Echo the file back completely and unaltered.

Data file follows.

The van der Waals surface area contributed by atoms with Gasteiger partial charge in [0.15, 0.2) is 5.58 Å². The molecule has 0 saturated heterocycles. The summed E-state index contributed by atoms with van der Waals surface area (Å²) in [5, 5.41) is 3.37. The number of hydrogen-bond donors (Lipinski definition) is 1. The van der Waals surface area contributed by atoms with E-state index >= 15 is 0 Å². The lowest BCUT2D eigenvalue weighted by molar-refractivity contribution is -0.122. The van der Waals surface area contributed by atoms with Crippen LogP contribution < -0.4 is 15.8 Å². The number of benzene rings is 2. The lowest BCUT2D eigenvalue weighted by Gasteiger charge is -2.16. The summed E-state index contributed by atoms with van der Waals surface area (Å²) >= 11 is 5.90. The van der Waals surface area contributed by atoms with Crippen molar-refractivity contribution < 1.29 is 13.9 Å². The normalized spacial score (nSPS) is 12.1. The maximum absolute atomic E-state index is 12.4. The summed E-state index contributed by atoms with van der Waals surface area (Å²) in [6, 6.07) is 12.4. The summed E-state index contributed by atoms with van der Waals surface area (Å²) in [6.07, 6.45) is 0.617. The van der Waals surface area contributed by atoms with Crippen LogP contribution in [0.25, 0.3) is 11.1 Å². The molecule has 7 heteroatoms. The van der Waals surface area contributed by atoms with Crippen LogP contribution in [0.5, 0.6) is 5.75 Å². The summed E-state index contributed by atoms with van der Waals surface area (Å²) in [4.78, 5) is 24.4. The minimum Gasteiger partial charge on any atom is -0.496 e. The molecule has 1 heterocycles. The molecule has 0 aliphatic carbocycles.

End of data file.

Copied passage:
The van der Waals surface area contributed by atoms with Gasteiger partial charge in [0.15, 0.2) is 5.58 Å². The molecule has 0 saturated heterocycles. The summed E-state index contributed by atoms with van der Waals surface area (Å²) in [5, 5.41) is 3.37. The number of hydrogen-bond donors (Lipinski definition) is 1. The van der Waals surface area contributed by atoms with E-state index >= 15 is 0 Å². The lowest BCUT2D eigenvalue weighted by molar-refractivity contribution is -0.122. The van der Waals surface area contributed by atoms with Crippen LogP contribution < -0.4 is 15.8 Å². The number of benzene rings is 2. The lowest BCUT2D eigenvalue weighted by Gasteiger charge is -2.16. The summed E-state index contributed by atoms with van der Waals surface area (Å²) >= 11 is 5.90. The van der Waals surface area contributed by atoms with Crippen molar-refractivity contribution < 1.29 is 13.9 Å². The normalized spacial score (nSPS) is 12.1. The maximum absolute atomic E-state index is 12.4. The summed E-state index contributed by atoms with van der Waals surface area (Å²) in [6, 6.07) is 12.4. The summed E-state index contributed by atoms with van der Waals surface area (Å²) in [6.07, 6.45) is 0.617. The van der Waals surface area contributed by atoms with Crippen LogP contribution in [0.25, 0.3) is 11.1 Å². The molecule has 7 heteroatoms. The van der Waals surface area contributed by atoms with Crippen LogP contribution in [0.5, 0.6) is 5.75 Å². The summed E-state index contributed by atoms with van der Waals surface area (Å²) in [4.78, 5) is 24.4. The minimum Gasteiger partial charge on any atom is -0.496 e. The molecule has 1 heterocycles. The molecule has 0 aliphatic carbocycles.